[unisog] New Welchia behavior?

Gary Flynn flynngn at jmu.edu
Fri Apr 2 15:06:53 GMT 2004


Rita Seplowitz Saltz wrote:

> Suddenly here at Princeton.EDU, we're seeing a lot more Welchia-like 
> infections, primarily among the student-owned machines.
> 
> Our tech clinic says tool/cass4 files (seen in conjunction with 
> manifest.mf file, apparently) are being tagged as a virus and deleted on 
> scans.  They also, in the last two days, have been seeing a new file NOT 
> tagged as viral showing up on systems where no other exploits or viruses 
> were found:  navpaw.exe.
> 
> Most worrisome of all is the appearance of a Welchia.b type bug on 
> systems that have been newly imaged, patched and firewalled.  Our clinic 
> expert says, "This seems to point to welchia.b exploiting an unpatched 
> RPC component, or exploiting some service that we don't know it exploits."
> 
> Anyone else seeing escalated Welchia and/or have insight into these new 
> phenomena?

We saw port 135 scans pick up a few weeks ago. Activity
was tracked to Welchi.B and agobot variants. No known case
of infection has occured with a fully patched machine.
No known case of 135 scans were caused by something not
detected by up to date anti-virus definitions.

There are a lot of worms exploiting defects of on-by-default
Windows services (DCOM, RPC, Workstation, Messenger(?))
and they seem to be mutating rapidly.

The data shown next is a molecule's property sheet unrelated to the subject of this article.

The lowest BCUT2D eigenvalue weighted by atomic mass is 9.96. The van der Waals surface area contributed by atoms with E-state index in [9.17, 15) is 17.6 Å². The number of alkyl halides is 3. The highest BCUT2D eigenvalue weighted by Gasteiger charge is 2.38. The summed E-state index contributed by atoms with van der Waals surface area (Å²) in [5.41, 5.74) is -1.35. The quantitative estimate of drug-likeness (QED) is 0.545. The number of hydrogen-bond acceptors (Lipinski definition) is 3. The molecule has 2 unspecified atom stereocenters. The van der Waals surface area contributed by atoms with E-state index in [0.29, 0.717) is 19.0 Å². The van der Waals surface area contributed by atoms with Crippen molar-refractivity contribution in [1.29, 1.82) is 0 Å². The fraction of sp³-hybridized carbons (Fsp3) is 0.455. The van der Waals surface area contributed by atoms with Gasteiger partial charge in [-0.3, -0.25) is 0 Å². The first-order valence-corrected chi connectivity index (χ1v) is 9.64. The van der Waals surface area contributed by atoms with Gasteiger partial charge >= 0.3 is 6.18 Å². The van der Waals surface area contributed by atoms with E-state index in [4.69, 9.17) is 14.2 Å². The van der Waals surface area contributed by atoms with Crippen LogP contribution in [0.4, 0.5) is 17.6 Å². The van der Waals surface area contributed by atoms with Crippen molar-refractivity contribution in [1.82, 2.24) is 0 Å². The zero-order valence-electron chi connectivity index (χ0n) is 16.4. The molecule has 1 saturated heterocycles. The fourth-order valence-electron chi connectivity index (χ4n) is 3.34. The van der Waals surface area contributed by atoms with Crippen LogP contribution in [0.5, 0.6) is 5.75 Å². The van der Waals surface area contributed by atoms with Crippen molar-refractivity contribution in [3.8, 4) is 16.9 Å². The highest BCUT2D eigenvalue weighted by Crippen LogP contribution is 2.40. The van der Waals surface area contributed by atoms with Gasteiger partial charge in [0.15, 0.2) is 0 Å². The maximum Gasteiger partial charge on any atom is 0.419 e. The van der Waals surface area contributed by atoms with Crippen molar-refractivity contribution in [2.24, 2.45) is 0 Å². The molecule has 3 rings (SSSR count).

Machines firewalled with the XP firewall or 2k IPSEC
have a 10 second window of vulnerability at boot time.
And, of course, if exceptions to the firewall rules
are made for file sharing, worms that exploit that
vector will still have a way in making Administrator
passwords protecting the C$ shares important.

Similarly, some worms that exploit DCOM, etc. spread
through Kazaa and MIRC as well as windows shares so
operating practices may also be a factor.

Machines that haven't been firewalled and that are
infected with MyDoom and similar worms will likely
be compromised through the backdoors those worms
leave open.

Other possible vectors may be out of data IM software
or multimedia plugins or exploits of IE defects for
which no patch exists.

If you have something that is infecting a fully imaged,
patched, and firewalled machine without operator
intervention, samples of the code should be sent to AV
vendors and Microsoft ASAP. I'd be interested in getting
a copy myself, too. :)

If you can post details to this list, it would probably
be helpful to all of us. Things like filename and size,
strings output, whether it opens a port, associated
startup mechanism (registry, start folder, etc.), observed
behavior, what AV software and version does not detect
it, etc.

-- 
Gary Flynn
Security Engineer - Technical Services
James Madison University



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